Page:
Budget News Good! Minnesota's financial outlook remains solid with the state's projected bottom line moving up another $250 million with the February forecast. It's difficult to know what this means. Most majority legislators see it as an opportunity for more tax cuts. A number of legislators are urging caution, especially given the uncertainty of what will happen at the Federal level. Me? More equalization please!
The Governor will likely release a revised budget proposal and the Legislature will set its budget targets in the next week. Stay tuned.
Here's a link to the February forecast page at Minnesota Management and Budget: February Forecast
Wall to Wall Committees. All three education-related committees met today and it was a long day of testimony. The day started in the House Education Innovation Policy Committee with "everyone to the LIFO boats!" with the discussion of HF 1478, Representative Jenifer Loon's bill that would provide school districts with greater flexibility in instructional staffing decisions. This is at least the fourth time in the past decade when this bill has received serious discussion, but the Governor has always vetoed this provision or refused to have it in the final conference committee report (under the threat that he would veto the entire bill). I would expect that this will once again be part of the House's omnibus bill, but there is no Senate companion as of this writing. The committee also heard Representative Kelly Fenton's HF 547, a bill that would move administrative responsibility for the Federal Child and Adult Care Food Program from the Minnesota Department of Education to the Minnesota Department of Health. Representative Randy Jessup's HF 1398 was also heard. HF 1398 would change the terminology for the GED to "Commissioner-selected High School Equivalency." Last but not least was Representative Dean Urdahl's HF 149; a bill that would create an education funding task force. I testified in favor of Representative Urdahl's bill for several reasons. First, it seems that every time there is an education funding task force (and there has certainly been a few of those), some progress is made toward greater adequacy and equity in funding. Second, I think the bevy of overlapping and confusing education funding formulas we now have is too complex and it's time to clean the barnacles off the hull of the SS Education Funding.
The House Education Finance Committee heard HF 1476, Representative Bob Dettmer's bill to fund the MN Starbase program. The MN Starbase program is a comprehensive and rigorous science and engineering program that is jointly funded by the state and the Department of Defense. The committee then turned to HF 1289. This bill is authored by Representative (and House Education Innovation Policy Chair) Sondra Erickson and encourages schools to make certain students know about the availability of AP and IB courses. Lastly, the committee got to hear a real treat in the testimony of Alicia Robinson, a Minneapolis South and University of Minnesota graduate who now works for the National Aeronautic and Space Administration. Robinson's testimony was inspiring and she provided a lot of input regarding how to get inner city students--both boys and girls--interested in math and science courses.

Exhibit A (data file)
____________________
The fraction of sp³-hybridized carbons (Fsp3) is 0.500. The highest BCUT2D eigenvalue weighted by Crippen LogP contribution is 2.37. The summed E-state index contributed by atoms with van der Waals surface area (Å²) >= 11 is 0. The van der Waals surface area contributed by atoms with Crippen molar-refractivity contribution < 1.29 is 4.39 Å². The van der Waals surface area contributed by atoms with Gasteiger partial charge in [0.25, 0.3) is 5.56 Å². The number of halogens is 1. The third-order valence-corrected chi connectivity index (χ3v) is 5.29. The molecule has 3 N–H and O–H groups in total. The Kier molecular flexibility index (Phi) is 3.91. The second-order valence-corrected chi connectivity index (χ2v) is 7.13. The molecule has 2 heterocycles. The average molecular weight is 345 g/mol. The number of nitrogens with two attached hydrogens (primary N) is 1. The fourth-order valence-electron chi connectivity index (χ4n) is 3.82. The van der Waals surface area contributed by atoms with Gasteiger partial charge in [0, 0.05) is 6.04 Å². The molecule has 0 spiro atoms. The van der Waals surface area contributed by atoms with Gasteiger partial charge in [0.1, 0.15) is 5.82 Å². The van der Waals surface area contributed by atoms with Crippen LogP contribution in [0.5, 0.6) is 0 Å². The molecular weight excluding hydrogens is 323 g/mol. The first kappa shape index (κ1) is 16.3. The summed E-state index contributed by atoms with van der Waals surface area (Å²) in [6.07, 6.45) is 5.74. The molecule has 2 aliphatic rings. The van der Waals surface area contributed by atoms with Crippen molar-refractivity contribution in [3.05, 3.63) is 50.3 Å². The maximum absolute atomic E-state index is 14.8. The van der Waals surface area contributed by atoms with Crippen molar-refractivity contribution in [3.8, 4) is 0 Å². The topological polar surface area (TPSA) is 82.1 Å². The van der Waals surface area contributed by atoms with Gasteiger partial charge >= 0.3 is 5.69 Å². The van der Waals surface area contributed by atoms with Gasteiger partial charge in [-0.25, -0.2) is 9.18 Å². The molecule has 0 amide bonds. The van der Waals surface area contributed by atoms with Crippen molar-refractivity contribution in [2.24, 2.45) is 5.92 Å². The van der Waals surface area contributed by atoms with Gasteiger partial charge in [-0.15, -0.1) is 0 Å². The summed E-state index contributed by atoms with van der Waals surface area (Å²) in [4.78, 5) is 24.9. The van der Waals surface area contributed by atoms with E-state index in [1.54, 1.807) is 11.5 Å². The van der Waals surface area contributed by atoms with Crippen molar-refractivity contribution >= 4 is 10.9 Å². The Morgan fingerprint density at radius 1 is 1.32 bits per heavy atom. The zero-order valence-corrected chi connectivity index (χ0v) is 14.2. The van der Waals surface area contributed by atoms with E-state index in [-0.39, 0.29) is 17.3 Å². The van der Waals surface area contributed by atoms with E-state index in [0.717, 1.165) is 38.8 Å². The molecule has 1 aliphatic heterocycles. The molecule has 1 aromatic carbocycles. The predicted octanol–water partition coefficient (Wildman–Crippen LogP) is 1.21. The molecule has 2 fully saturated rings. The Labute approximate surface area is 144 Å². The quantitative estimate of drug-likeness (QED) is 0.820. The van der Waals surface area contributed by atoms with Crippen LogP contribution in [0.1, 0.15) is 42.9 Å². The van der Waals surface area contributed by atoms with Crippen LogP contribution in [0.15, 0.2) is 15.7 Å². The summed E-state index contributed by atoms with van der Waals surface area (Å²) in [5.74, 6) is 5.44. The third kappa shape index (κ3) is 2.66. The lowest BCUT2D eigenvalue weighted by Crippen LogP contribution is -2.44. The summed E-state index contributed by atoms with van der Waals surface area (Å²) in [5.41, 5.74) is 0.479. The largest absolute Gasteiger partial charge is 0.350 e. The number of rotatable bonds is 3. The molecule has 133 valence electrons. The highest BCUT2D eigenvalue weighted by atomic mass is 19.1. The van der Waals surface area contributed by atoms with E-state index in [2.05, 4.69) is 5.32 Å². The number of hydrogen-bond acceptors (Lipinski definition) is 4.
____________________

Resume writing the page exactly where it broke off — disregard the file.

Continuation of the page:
The Senate E-12 Policy Committee also heard Ms. Robinson's testimony leading of its hearing. It then turned to SF 1061, Senator Steve Cwodzinski's bill that would require a one-half credit course in civics in order for a student to graduate. Senator Cwodzinski is a retired civics teacher, and like Representative Dean Urdahl in the House, he has a passion for the teaching of civics and government and sees it as crucial for a truly educated citizenry. It is difficult to say what will happen going forward, but it did not seem that the committee is willing to add another required course credit to the curriculum. Senator Franzen's SF 264 was next up. This bill would require school districts to implement certain STEM programs with grants they receive under the Every Student Succeeds Act (ESSA). Senator Wiger's SF 333, a bill that would require all students take a nationally-normed college entrance examination in order to graduate was the next bill heard. The final bill was Senator (and Senate E-12 Finance Chair) Carla Nelson's SF 953, the Senate companion to Representative Randy Jessup's 1398, which was also heard today.
SEE Days at the Capitol. It's been great to see so many folks participating in our SEE Days at the Capitol. Deb Griffiths does such a great job putting these days together and this year's excursions appear to be especially well-attended. I've been able to sit in on a couple of the legislative visits and it's always great to see SEE members provide real-life examples of the challenges faced by low property wealth school districts. So thanks to all for making these visits a success!